FDA Wants Proof That Antibacterial Hand-Sanitizing Products Are Actually Effective

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While you may have a personal choice of antibacterial hand-sanitizing product to wipe, slather, and squirt your way to germ-free mitts, there’s one thing all those products all have in common: they should actually work.

The Food and Drug Administration is proposing a rule that would have manufacturers submitting scientific data on the efficacy of their products, with a focus on gels, rubs, towelettes, and other similar over-the-counter products used to combat bacteria when washing your hands isn’t an option.

The FDA says it doesn’t have any particular concerns over ingredients, but it wants to make sure it stays up on the latest sincere on the topic, especially because these products are so popular.

“Today, consumers are using antiseptic rubs more frequently at home, work, school and in other public settings where the risk of infection is relatively low,” said Janet Woodcock, M.D., director of the FDA’s Center for Drug Evaluation and Research, noting that while the products are a convenient alternative to hand washing, it’s the FDA’s “responsibility to determine whether these products are safe and effective so that consumers can be confident when using them on themselves and their families multiple times a day.”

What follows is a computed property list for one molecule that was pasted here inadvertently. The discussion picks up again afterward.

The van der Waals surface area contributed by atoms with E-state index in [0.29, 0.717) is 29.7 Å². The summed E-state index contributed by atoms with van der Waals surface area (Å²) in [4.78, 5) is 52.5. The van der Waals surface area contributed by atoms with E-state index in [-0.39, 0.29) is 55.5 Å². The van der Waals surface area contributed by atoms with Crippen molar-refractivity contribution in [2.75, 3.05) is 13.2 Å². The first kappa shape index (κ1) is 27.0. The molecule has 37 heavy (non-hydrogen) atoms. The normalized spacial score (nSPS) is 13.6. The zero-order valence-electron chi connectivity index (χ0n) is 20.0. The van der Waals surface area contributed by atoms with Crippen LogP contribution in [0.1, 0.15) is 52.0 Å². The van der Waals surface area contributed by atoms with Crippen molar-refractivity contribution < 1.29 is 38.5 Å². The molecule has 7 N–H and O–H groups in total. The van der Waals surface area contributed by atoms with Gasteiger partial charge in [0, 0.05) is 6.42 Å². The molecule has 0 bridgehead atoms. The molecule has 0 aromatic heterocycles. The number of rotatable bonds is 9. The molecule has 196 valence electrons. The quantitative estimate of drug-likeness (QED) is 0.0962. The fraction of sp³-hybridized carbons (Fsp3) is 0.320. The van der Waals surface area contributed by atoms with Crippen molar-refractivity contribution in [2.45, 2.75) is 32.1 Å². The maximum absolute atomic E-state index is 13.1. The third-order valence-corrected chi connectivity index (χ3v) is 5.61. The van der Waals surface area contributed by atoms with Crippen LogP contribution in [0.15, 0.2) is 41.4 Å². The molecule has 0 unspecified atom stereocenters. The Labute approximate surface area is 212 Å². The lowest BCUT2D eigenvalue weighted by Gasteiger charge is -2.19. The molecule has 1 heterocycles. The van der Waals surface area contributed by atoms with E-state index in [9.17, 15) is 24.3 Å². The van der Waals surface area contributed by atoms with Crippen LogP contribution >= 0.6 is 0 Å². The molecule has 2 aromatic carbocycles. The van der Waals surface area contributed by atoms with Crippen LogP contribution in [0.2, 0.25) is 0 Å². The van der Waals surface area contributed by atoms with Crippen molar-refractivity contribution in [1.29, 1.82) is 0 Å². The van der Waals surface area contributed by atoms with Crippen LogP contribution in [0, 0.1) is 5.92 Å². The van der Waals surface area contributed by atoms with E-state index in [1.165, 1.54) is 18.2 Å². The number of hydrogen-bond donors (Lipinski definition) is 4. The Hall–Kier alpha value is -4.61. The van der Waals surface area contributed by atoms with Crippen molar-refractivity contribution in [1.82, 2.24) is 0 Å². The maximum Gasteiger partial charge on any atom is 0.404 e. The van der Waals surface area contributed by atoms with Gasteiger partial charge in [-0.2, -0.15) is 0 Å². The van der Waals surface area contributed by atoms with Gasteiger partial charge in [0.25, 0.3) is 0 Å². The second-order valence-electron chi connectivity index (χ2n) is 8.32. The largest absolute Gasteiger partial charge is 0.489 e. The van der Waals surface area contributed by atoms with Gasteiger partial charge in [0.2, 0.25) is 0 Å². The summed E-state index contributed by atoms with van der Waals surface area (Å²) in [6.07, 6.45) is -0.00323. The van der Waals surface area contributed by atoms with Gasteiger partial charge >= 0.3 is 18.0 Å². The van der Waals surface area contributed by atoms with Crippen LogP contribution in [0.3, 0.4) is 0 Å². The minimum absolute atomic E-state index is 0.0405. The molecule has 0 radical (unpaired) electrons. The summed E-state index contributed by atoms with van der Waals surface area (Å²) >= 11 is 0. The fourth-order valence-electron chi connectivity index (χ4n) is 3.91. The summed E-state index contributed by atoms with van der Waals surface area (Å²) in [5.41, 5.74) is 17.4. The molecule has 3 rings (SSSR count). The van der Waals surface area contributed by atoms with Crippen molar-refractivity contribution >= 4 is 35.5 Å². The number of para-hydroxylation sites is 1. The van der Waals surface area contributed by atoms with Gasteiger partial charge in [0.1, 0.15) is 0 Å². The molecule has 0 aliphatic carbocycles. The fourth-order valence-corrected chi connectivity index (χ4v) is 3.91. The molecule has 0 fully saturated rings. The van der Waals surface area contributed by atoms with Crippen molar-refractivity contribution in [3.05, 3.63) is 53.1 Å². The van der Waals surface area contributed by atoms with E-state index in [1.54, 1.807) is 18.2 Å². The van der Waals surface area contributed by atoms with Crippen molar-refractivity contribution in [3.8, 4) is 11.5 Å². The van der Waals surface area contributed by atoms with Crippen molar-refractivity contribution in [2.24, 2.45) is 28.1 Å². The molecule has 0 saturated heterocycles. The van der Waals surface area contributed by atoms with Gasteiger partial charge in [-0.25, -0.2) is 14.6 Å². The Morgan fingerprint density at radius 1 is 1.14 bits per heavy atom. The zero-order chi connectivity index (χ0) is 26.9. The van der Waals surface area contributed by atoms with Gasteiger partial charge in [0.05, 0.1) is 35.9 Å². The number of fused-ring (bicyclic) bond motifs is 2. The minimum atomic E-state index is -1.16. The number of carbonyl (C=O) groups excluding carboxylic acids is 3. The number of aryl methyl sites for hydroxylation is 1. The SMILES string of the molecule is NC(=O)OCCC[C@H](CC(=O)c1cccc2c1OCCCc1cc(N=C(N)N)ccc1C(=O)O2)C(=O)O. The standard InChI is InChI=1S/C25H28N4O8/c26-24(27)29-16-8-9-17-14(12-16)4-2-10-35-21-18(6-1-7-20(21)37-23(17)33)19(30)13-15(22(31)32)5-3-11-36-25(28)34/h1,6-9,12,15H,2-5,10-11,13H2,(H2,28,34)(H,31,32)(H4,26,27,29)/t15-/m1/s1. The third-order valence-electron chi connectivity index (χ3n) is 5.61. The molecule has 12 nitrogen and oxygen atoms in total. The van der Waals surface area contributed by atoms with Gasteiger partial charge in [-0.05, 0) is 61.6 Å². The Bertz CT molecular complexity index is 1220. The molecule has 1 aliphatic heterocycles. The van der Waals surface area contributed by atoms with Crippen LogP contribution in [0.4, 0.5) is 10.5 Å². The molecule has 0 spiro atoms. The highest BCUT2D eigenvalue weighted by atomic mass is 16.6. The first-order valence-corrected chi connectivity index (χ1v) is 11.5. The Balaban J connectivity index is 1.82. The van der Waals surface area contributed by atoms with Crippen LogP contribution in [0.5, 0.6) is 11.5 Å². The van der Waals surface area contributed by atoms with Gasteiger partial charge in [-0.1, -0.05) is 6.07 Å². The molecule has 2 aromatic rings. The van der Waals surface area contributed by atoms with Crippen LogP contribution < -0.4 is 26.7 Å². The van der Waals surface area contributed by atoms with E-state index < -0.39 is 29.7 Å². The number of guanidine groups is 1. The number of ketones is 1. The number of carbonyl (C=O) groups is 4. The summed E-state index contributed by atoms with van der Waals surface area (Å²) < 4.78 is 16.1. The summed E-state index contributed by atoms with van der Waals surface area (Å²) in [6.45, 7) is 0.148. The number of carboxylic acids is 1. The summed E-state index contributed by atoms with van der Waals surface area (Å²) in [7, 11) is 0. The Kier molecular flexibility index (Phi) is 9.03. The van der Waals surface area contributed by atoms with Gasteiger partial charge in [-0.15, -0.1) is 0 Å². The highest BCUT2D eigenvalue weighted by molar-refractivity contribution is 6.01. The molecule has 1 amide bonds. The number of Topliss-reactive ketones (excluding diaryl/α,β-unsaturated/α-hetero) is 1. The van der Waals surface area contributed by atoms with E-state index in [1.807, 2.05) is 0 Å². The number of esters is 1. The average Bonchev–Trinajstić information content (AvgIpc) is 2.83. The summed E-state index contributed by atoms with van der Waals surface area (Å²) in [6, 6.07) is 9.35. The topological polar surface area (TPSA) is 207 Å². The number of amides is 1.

“To do that, we must fill the gaps in scientific data on certain active ingredients,” Woodcock said.

Specifically, the FDA wants more evidence about the safety of long-term, repeated exposure to these products, especially when pregnant women and children are using them.

The industry will have 180 days to comment on the rules proposed Wednesday. In the meantime, manufacturers of the products will have a year to submit evidence that their products are safe when absorbed into the bloodstream, and that they do kill bacteria.

The agency has already proposed such rules for antibacterial soaps used with water, and on hospital sanitizers.

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